[7 December 2011]
Betty Wright begins her latest album, Betty Wright: The Movie, with a song titled “Old Songs”. It’s built around a mean groove – funky bass, smooth guitars – and it contains a blatant plea to the listener: “Old songs / old songs / old records / and old memories / 8 tracks / takin’ it back / to the old songs.” After making this naked statement about her own relevance and authenticity to the audience, you would expect Ms. Wright to pump out a set of jams along the lines of her late ‘60s, early ‘70s output that features tight little vessels of soul and funk. Instead, Betty Wright does an odd thing: she sings “When you 35 or 40 / and you’re chilling with your shorty.” This is never a sentence she would’ve uttered in 1972. That’s not inherently a bad thing – I’m all for changing with the times and staying abreast of the current lingo – but it undermines the whole premise of Wright’s song almost as soon as she establishes it. This is just the opening song on the album, but it illustrates all the troubles Wright has throughout Betty Wright: The Movie. Despite her status as a true soul survivor—and a woman who wrote a damn good hit in 1972—she makes too much of an effort to be “modern,” and moves too far from the stuff she does well.
To update her sound, Wright hooks up with several rappers. She chooses The Roots as her backing band, a cagey move which attempts to straddle the line between new cred and old, since The Roots (drummer ?uestlove in particular) have many connections to soul-oriented groups – for example, ?uestlove played drums on Al Green’s last album – while also maintaining a reputation as a hard-hitting rap group. The Roots do an admirable job instrumentally. The grooves are pristine, the guitar especially gets a lot more play than it has on recent Roots records, and the rhythm section is formidable. However, the inclusion of guest verses from rappers doesn’t work out as well. The addition of rappers is not in itself bad—the combination of soulful singing and fearsome rapping has led to countless great songs. But for Wright, it feels forced. “Real Woman”, the second song on the album, begins wonderfully: wah-wah backing guitar and a precise lead that sounds a bit like the riff James Brown made into “Papa Don’t Take No Mess”. Snoop Dog pops in near the end – he appeared on Mayer Hawthorne’s new album as well – and his verse is fine, but it’s unnecessary, an afterthought. “Grapes On A Vine” begins with gentle guitar picking that works great as the backdrop to Wright’s vocals and melancholy backing “oohs.” But then Wright mashes this gorgeous opening with fuzz riffage. Lil’ Wayne shows up to rap over extended power guitar in complete disregard of the tender, reverential opening. The whole thing begins to sound foolish.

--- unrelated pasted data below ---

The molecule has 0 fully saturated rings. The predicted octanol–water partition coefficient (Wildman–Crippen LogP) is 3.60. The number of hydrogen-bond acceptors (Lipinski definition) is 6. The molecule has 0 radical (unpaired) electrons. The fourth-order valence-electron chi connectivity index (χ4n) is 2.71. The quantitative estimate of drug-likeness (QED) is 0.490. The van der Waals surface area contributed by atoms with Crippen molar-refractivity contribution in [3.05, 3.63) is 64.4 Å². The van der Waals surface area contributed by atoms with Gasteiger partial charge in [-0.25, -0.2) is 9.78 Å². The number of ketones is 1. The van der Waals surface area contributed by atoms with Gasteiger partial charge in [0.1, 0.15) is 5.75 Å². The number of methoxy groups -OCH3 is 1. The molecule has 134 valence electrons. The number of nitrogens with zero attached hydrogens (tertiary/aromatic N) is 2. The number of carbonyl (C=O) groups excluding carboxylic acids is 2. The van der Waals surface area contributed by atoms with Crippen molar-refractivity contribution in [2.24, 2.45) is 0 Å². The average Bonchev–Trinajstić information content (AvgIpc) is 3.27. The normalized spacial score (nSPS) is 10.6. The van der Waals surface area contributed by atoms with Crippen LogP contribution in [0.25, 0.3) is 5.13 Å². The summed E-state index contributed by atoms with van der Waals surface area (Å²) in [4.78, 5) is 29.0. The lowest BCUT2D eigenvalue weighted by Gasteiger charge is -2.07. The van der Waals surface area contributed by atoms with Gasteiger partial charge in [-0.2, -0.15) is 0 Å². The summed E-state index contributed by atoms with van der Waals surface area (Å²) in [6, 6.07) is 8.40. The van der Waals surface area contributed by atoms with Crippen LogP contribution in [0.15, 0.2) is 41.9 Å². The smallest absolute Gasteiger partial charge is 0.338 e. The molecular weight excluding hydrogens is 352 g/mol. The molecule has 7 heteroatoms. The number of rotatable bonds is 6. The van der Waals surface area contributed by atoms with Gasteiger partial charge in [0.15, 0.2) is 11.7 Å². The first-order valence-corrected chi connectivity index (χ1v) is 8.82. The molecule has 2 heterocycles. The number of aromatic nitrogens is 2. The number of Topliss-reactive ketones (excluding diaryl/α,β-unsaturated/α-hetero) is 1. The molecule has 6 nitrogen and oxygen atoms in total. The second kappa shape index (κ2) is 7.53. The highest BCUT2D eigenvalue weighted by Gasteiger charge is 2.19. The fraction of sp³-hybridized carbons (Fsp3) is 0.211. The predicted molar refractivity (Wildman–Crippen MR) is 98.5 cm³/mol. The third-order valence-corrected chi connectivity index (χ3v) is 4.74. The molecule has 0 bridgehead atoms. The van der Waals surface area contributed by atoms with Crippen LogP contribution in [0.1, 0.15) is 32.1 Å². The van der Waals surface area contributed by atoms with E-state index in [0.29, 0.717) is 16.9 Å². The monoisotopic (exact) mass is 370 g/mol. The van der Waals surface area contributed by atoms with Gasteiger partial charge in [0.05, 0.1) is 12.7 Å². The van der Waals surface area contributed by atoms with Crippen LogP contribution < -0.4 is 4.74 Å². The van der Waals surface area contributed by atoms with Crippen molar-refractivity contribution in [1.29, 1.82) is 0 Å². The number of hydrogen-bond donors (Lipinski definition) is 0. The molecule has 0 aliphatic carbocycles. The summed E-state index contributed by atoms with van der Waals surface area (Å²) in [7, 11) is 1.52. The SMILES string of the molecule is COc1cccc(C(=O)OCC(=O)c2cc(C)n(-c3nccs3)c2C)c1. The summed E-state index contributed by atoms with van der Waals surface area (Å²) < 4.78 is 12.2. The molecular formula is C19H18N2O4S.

On Betty Wright: The Movie, Wright abandons one of the keys to the sweetness of her old material: brevity. Betty Wright’s biggest hit, “Clean Up Woman”, is a beautifully constructed piece of R&B that clocks in at two minutes and fifty seconds. Wright built “Clean Up Woman” with the exactness of effortless perfection: it starts with a killer guitar riff that is soon joined by an easy supporting bass, then by reassuring horns, and finally by tight drumming. As soon as it starts it’s gone, but that relentless groove lingers. In contrast, Betty Wright: The Movie is well over an hour, with the average song around five minutes long. James Brown could run a riff out for 15 minutes without a second thought and at minute 15 he could still be as scintillating as he was at minute one. But for Brown, the riff was the story. His tense, lean, brutal repetition was the art—he never let you get comfortable. Wright uses her grooves as vehicles for her story. She lets you settle in, but neither her riffs nor her stories hold water by the five minute mark. “Real Woman” is a good idea that she drives farther than she should. In contrast, the shorter “So Long, So Wrong” does not overstay its welcome.
On other parts of Betty Wright: The Movie, Wright seems to be checking boxes labeled “sexy” or “socially conscious.” On “Tonight Again”, she declares she’s singing “grown folks music,” and then launches into a terrible attempt at a song of seduction. “Hollywould” takes a darker tone, with some menacing synths underlying a story about a single mother. She also looks at social ills in album ender “Go!”, over nine minutes long, which comments on the abuse of women. Social commentary in music is of course honorable, and there is a strong and excellent tradition of political and social commentary in soul and R&B. I don’t doubt her commitment, but this was never Ms. Wright’s strong suit in the ‘60s, and it isn’t now either.
Betty Wright knows great soul, and there are several excellent passages on Betty Wright: The Movie. But she shouldn’t feel the need to rebuild herself completely separate from her old persona. She can look back, take what was good and leave what wasn’t without warping her music in unnatural ways. She attempts to inject a modern feel in her work, but she would be better off following the path of someone like Sharon Jones, who unabashedly tries to recreate the excellence of Wright’s old sound. Having been around in the old days should be a badge of honor, rather than a reputation from which to run away.